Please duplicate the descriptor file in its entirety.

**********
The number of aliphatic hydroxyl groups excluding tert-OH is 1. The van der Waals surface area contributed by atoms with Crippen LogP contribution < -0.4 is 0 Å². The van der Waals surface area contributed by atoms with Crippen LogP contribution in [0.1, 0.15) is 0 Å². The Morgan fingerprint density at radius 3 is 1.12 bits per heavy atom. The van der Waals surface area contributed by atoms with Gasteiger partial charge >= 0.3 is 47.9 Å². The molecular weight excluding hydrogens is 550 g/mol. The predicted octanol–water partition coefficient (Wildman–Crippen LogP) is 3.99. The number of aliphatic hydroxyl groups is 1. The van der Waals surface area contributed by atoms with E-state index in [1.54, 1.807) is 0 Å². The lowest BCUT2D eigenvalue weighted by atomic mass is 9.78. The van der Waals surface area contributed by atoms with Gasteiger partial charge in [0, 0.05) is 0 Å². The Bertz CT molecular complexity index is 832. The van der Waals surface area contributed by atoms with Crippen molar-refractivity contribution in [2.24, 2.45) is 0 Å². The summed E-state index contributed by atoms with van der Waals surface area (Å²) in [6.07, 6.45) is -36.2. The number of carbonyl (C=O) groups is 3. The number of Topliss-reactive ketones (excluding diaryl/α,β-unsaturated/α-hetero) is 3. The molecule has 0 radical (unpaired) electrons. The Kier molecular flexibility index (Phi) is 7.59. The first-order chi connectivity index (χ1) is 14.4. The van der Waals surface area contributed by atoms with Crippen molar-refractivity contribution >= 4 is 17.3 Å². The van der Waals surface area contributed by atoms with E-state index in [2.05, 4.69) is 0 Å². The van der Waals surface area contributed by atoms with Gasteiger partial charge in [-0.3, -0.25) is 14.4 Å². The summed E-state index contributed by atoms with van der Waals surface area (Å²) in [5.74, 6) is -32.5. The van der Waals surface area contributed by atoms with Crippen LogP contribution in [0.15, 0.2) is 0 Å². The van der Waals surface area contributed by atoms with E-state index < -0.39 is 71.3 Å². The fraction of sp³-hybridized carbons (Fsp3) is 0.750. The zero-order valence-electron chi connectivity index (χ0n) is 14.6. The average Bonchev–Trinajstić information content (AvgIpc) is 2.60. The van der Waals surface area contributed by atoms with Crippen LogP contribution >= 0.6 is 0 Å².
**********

The number of aliphatic hydroxyl groups excluding tert-OH is 1. The van der Waals surface area contributed by atoms with Crippen LogP contribution < -0.4 is 0 Å². The van der Waals surface area contributed by atoms with Crippen LogP contribution in [0.1, 0.15) is 0 Å². The Morgan fingerprint density at radius 3 is 1.12 bits per heavy atom. The van der Waals surface area contributed by atoms with Gasteiger partial charge >= 0.3 is 47.9 Å². The molecular weight excluding hydrogens is 550 g/mol. The predicted octanol–water partition coefficient (Wildman–Crippen LogP) is 3.99. The number of aliphatic hydroxyl groups is 1. The van der Waals surface area contributed by atoms with E-state index in [1.54, 1.807) is 0 Å². The lowest BCUT2D eigenvalue weighted by atomic mass is 9.78. The van der Waals surface area contributed by atoms with Gasteiger partial charge in [0, 0.05) is 0 Å². The Bertz CT molecular complexity index is 832. The van der Waals surface area contributed by atoms with Crippen molar-refractivity contribution in [2.24, 2.45) is 0 Å². The summed E-state index contributed by atoms with van der Waals surface area (Å²) in [6.07, 6.45) is -36.2. The number of carbonyl (C=O) groups is 3. The number of Topliss-reactive ketones (excluding diaryl/α,β-unsaturated/α-hetero) is 3. The molecule has 0 radical (unpaired) electrons. The Kier molecular flexibility index (Phi) is 7.59. The first-order chi connectivity index (χ1) is 14.4. The van der Waals surface area contributed by atoms with Crippen molar-refractivity contribution >= 4 is 17.3 Å². The van der Waals surface area contributed by atoms with E-state index in [2.05, 4.69) is 0 Å². The van der Waals surface area contributed by atoms with Gasteiger partial charge in [-0.3, -0.25) is 14.4 Å². The summed E-state index contributed by atoms with van der Waals surface area (Å²) in [5.74, 6) is -32.5. The van der Waals surface area contributed by atoms with Crippen LogP contribution in [0.15, 0.2) is 0 Å². The van der Waals surface area contributed by atoms with E-state index < -0.39 is 71.3 Å². The fraction of sp³-hybridized carbons (Fsp3) is 0.750. The zero-order valence-electron chi connectivity index (χ0n) is 14.6. The average Bonchev–Trinajstić information content (AvgIpc) is 2.60. The van der Waals surface area contributed by atoms with Crippen LogP contribution >= 0.6 is 0 Å².